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The purpose of this dissertation is to examine how horizontal and vertical governance structure affects energy and sustainability policymaking at the local level. Although sustainability is an important issue at all levels of government in the American federal system, local governments increasingly play a major role in the development and implementation of policies directed at enhancing environmental outcomes such as energy conservation. Accordingly, sustainability research is beginning to shift more of its attention to municipalities, developing a framework for understanding global climate change as a local issue, and examining the influence and corresponding effects local institutions have in the implementation of sustainability policies. However, previous studies tend to overlook the importance and impact of intergovernmental relations on urban sustainability outcomes. The dissertation particularly analyzes how the relations between local and higher-level governments influence local institutional structures in addressing energy conservation and climate change concerns, as well as "green" energy policy outcomes at the local level. This research advances our theoretical understanding of interlocal collaboration and the impact of federal grant programs on local implementation efforts. This dissertation contains three essays. The first essay examines how state laws and institutions influence interlocal collaboration. The second essay analyzes how federal rules and regulations affect local governmental decisions to engage in collective action. Finally, the third essay determines the direct impact of a federal grant program on local green policy outcomes.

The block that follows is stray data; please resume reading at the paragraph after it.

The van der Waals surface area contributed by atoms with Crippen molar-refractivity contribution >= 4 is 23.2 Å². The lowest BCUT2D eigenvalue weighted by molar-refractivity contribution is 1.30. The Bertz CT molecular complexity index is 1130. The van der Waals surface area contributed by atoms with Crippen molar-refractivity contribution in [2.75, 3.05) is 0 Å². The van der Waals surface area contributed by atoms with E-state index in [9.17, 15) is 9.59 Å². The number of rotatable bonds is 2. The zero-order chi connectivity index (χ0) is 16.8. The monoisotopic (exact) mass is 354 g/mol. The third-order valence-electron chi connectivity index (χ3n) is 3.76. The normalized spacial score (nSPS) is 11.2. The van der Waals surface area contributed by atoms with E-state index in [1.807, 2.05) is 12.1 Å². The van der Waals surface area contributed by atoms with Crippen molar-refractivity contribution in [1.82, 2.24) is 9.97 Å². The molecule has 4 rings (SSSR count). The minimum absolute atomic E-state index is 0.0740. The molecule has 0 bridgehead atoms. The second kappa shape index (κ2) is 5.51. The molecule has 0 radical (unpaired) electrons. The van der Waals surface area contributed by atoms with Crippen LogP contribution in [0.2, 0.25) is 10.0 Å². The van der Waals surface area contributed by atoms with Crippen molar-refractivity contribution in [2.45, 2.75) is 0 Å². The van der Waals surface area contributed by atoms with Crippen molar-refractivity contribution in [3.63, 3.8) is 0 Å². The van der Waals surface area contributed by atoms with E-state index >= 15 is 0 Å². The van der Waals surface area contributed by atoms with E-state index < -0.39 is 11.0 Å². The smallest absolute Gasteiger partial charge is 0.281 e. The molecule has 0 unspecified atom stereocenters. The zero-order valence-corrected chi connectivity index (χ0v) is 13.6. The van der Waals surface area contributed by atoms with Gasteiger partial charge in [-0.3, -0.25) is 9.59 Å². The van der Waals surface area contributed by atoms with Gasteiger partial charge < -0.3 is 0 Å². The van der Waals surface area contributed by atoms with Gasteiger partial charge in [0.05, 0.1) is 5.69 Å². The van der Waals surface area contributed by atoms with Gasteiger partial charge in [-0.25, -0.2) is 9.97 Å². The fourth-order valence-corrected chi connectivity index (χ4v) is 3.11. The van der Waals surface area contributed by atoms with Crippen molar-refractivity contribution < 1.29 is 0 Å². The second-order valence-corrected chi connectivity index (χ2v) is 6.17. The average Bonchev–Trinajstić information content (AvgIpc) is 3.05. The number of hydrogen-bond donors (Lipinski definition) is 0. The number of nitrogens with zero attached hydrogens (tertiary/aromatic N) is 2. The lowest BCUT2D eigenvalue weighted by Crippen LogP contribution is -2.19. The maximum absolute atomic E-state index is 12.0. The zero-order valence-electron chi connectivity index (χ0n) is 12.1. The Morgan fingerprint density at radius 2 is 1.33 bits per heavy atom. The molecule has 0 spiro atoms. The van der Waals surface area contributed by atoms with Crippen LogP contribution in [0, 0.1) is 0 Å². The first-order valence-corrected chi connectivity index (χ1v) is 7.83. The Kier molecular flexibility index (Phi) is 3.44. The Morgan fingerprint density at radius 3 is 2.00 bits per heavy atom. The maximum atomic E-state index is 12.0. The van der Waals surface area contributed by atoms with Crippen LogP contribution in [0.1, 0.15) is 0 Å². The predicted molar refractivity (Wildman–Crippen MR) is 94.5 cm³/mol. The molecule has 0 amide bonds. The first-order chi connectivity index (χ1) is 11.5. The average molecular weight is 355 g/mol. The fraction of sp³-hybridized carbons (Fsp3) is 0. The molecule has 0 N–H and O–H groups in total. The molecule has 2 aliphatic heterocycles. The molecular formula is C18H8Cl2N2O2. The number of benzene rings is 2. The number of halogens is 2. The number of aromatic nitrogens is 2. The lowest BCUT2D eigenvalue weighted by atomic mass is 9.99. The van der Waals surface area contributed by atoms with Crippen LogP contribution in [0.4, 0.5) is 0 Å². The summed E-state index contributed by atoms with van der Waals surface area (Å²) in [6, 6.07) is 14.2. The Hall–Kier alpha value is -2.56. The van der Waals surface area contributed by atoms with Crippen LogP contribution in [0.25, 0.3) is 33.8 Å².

Climate change protection policy, Energy Efficiency and Conservation Block Grant, Federalism, Intergovernmental Relations, Interlocal Collaboration
Date of Defense
November 4, 2014.
A Dissertation submitted to Reubin O'D. Askew School of Public Administration and Policy in partial fulfillment of the requirements for the degree of Doctor of Philosophy.
Includes bibliographical references.
Richard C. Feiock, Professor Directing Dissertation; Tingting Zhao, University Representative; Kaifeng Yang, Committee Member; Keon-Hyung Lee, Committee Member.
Florida State University
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